Wednesday, January 06, 2010

Human Rights: Confronting unfinished agendas

Kind permission of IDN-InDepth NewsAnalysis

Photo: Members of Nepal’s Madheshi community of Biratnagar attend a political rally to demand autonomous federal regions and greater representation in parliament, 19 January 2008. - Photo: UN Photo - Agnieszka Mikulska.

WASHINGTON DC (IDN) - Speaking to a university audience here in the shadow of the 61st anniversary of the Universal Declaration of Human Rights, and of the 30th anniversary of the Convention on the Elimination of All Forms of Discrimination against Women (CEDAW), Secretary of State Hillary Clinton outlined a human rights agenda for the 21st century which was more encapsulation than exhortation.

Clinton’s agenda made no call for revival, renewal and resurgence locked in to the needs of our times but was content with a focus on what could loosely be described as a three-point slogan -- human rights, democracy and development.

The separation of human rights into political rights (democracy), economic and social rights (development) and all other rights would have been baffling if Clinton had not made it clear that this was a linguistic convenience and not an attempt to set up rights in discrete little boxes.

“Human rights, democracy, and development are not three separate goals with three separate agendas,” she said. “That view doesn’t reflect the reality we face. To make a real and long-term difference in people’s lives, we have to tackle all three simultaneously….”

Few can quarrel with that approach.


Delegates considering the final draft of the Universal Declaration of Human Rights did not accept it without initial dissension, raising objections to various provisions, on such matters as equality within a marriage, the rights of private ownership of property (which complicates agrarian reform), the implied right to religious conversion, and the emphasis on economic and social rights.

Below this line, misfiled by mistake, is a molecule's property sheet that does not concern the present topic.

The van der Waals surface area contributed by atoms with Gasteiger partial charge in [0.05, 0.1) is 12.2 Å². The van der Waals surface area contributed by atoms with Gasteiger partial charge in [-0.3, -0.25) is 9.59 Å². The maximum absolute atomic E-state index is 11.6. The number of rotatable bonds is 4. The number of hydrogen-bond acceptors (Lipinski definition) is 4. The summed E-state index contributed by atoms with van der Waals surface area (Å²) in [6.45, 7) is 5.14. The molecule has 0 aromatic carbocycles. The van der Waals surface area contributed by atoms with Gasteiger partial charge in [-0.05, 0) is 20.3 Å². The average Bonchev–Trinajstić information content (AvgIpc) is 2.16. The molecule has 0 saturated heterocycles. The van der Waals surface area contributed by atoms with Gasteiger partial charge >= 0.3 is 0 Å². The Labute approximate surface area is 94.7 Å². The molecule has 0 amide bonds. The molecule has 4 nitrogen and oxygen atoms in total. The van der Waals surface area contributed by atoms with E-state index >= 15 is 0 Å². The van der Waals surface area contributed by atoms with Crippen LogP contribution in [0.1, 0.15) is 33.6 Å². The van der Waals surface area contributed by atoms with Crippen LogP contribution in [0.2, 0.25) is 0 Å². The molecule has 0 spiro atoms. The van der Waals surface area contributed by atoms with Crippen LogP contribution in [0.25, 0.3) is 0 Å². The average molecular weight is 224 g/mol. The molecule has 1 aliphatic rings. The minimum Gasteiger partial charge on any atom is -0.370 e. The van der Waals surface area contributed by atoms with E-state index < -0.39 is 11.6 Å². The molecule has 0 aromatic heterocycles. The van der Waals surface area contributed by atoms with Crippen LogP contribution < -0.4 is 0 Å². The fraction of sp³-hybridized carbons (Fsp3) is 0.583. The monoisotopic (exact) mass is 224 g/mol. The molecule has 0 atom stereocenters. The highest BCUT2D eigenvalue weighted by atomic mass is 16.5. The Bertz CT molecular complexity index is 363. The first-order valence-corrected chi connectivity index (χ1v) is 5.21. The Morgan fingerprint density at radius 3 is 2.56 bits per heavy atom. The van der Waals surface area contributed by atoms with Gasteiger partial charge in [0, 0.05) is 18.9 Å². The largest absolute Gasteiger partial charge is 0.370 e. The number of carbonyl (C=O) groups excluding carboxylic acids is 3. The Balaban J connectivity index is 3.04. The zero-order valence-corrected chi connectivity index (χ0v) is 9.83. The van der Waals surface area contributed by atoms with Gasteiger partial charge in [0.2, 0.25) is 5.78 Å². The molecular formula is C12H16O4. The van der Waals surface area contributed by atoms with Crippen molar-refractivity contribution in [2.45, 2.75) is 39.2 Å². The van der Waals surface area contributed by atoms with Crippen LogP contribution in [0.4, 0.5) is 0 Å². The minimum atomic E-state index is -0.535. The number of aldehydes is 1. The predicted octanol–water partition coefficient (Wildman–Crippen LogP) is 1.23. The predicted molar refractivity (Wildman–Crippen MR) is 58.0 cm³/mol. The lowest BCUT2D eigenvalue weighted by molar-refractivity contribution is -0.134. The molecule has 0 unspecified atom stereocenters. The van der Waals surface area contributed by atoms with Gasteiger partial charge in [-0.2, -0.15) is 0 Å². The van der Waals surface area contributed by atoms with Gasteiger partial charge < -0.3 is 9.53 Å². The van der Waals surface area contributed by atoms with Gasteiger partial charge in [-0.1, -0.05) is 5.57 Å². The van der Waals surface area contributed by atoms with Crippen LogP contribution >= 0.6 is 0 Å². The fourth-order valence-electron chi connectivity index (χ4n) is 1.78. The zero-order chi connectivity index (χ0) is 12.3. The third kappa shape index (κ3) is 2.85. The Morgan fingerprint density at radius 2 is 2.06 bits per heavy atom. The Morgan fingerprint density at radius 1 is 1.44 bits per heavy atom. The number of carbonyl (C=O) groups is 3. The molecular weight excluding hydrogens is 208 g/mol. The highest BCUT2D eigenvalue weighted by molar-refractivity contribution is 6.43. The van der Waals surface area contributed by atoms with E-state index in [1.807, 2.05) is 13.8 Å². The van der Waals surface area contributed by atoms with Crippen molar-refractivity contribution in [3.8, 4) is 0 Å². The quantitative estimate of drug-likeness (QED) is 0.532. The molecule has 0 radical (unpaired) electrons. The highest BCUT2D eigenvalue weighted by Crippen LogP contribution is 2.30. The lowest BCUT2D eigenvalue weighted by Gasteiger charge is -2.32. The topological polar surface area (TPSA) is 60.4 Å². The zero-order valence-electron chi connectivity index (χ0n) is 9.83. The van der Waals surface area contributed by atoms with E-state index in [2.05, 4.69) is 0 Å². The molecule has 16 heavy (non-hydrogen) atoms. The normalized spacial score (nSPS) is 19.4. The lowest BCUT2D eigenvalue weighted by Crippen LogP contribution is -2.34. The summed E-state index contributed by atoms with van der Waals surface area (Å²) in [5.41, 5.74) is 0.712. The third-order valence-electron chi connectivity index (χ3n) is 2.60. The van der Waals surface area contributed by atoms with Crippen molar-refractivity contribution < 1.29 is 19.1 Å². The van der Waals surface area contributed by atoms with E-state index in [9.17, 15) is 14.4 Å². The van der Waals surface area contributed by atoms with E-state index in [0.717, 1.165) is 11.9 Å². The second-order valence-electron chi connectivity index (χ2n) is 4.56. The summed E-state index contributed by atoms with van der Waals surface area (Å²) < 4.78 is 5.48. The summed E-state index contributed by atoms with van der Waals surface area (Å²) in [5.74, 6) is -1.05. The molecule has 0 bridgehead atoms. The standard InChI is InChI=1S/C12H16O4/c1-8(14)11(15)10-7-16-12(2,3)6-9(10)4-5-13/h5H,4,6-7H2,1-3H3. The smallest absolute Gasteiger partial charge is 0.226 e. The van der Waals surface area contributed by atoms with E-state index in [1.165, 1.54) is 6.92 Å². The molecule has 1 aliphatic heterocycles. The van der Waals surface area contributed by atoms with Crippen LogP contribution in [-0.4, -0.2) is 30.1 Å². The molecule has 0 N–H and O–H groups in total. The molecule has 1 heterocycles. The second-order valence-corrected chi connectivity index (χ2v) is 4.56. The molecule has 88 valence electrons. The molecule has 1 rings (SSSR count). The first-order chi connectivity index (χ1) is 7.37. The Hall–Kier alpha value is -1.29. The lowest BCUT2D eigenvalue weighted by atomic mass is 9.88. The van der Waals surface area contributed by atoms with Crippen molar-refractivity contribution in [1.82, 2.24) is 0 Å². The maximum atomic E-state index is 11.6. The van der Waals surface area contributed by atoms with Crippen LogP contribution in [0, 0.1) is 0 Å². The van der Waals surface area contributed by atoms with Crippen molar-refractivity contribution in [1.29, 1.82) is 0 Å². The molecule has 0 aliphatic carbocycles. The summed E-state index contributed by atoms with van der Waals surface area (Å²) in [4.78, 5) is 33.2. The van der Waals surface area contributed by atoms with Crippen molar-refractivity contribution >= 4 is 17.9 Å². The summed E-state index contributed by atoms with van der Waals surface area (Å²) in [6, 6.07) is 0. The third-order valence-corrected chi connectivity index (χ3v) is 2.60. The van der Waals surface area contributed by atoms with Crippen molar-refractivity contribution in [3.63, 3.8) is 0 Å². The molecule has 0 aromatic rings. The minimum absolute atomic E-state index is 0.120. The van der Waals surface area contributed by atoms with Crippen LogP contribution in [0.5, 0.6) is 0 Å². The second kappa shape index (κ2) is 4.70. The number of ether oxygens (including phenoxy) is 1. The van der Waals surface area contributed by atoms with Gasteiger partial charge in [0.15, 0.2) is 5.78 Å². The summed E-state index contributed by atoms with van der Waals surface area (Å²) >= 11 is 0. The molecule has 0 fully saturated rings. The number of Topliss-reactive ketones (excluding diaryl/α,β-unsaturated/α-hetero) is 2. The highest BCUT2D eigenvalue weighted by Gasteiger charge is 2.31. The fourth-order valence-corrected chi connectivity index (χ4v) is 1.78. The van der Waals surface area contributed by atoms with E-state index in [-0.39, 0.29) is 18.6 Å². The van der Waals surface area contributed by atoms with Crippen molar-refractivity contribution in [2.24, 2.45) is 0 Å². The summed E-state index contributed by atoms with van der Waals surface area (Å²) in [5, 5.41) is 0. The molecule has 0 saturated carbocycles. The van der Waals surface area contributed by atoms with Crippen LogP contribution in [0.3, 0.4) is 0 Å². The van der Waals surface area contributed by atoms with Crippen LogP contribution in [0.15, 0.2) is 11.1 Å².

A recurring criticism of the Declaration has been that it is Western-oriented. Eleanor Roosevelt, who led the eight-member group that drafted the Declaration, contributed to the propagation of this view by comparing the Declaration to the Magna Carta which was a British document (June 15, 1215) restricting the authority of the king and recognizing the rights of Britain’s landowning “nobility.”

Even Clinton gave the Declaration a Western tilt when she placed it in the context of the post-Second-World War cry “never again,” thus making it a document of European expiation, not of universality.

Perhaps if the Declaration had been drafted today, it might have a somewhat different flavour. On the other hand, the current 192 members of the UN seeking to draft a declaration would possibly produce the human rights version of the Copenhagen Accord on climate change.


The UN General Assembly voted several times on different aspects of the Declaration, and finally adopted the text unanimously, but with some abstentions. The Declaration has been translated into over 200 languages, and its emergence as a universal standard is commemorated across the world, even in countries whose leaders have shaky human rights records.

South Africa’s respected jurist Navi Pillay, who is the current UN Human Rights Commissioner, spoke of the Declaration with fervour on Human Rights Day (Dec. 10, 2009), saying that “the towering human achievement of the Universal Declaration humbles me and makes me feel profoundly grateful for the great privilege that I have to contribute to the UN human rights goals.”